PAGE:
I got so much out of the pre-Congress session, Compassion Fatigue: Building Resilience in Oncology Nurses, led by Katrina Fetter, RN, BSN, OCN®, Penny Damaskos, PhD, LCSW, OSW-C, and Katherine Janzen, RN, MN. I am seriously jealous of anyone who has the pleasure of working with any of these people. They were all amazing. They clearly defined terms; for example, Penny stated, "Burnout is grounded in the work environment, whereas compassion fatigue is grounded in the clinical work." I don't know if I'd ever taken the time to think about the distinctions between the two, but they are important. And those differences will define how we can effectively attempt to prevent or resolve either.
Then, they listed strategies to combat the problem.
- Become involved in unit projects. They can reduce isolation.
- Develop strategies to leave work at work, and give yourself permission to do so.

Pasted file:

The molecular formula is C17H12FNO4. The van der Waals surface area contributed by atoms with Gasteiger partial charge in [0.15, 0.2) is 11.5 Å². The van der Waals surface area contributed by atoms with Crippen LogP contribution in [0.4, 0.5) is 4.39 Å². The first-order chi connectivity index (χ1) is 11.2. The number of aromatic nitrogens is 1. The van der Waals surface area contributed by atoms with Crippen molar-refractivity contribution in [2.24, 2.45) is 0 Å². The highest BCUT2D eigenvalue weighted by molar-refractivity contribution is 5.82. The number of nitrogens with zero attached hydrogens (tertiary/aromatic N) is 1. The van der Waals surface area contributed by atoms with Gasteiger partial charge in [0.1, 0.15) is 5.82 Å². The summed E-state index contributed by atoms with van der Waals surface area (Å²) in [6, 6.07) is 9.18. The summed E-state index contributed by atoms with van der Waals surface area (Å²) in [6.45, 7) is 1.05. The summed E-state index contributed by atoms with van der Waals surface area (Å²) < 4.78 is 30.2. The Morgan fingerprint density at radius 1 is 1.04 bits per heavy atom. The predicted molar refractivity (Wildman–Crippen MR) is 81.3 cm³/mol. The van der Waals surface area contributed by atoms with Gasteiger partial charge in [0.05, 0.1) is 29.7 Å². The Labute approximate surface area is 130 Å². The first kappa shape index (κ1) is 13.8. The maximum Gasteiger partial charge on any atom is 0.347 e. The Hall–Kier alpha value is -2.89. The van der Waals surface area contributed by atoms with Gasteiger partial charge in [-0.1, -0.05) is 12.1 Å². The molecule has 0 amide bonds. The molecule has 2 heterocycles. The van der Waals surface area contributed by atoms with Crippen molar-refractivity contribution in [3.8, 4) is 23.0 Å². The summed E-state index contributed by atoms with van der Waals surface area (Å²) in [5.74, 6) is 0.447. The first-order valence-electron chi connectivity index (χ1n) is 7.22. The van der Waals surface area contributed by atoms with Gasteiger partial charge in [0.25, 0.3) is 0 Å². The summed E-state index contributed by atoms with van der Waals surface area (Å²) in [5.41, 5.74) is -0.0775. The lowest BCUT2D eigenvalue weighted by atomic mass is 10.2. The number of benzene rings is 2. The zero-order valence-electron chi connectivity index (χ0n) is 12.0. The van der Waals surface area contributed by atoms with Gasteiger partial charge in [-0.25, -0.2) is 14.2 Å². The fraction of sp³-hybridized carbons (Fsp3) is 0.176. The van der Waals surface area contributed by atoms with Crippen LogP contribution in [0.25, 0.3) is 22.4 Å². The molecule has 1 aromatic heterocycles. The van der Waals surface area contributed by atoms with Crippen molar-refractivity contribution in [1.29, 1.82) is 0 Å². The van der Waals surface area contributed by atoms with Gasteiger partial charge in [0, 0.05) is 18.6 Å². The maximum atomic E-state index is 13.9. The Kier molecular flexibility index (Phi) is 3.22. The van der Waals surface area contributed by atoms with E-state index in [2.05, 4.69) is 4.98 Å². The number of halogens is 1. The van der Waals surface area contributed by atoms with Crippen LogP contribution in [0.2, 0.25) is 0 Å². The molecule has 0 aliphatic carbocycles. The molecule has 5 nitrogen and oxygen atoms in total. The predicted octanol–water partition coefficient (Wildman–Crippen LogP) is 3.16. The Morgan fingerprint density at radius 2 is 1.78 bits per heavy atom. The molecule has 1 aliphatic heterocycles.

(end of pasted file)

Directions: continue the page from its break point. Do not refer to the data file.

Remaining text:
- Find and use sounding boards.
- Get involved in something outside of work that you find meaningful (e.g., painting, sports, volunteering).
- Tell stories. Narratives carry so much power.
- Develop a journal for staff to write about patients they knew well. They can contribute a story, an anecdote, a favorite quote, and then give it to the families as a gift.
Those thoughts stayed with me when I attended the Blood and Marrow Stem Cell Transplant Special Interest Group meeting a few days later. Someone brought up the issue of young, new nurses burning out before even finishing orientation or in less than a year. Other members offered suggestions, and some of them were similar to those offered a few days prior. My favorite suggestion was from someone who said they rotate their floor nurse staff to their outpatient survivor clinic. That allows the nurses to see patients with positive outcomes and not just the ones who may not fair so well on the inpatient side. This seems like a solution that would truly make a difference in nurses' attititudes. Because, after a long week of 12-hour shifts caring for patients who are acutely ill, are in the ICU, or have not made it, I think I'd be past the point where a journal entry would help.
Do you have effective strategies to prevent or reduce compassion fatigue that you'd like to share?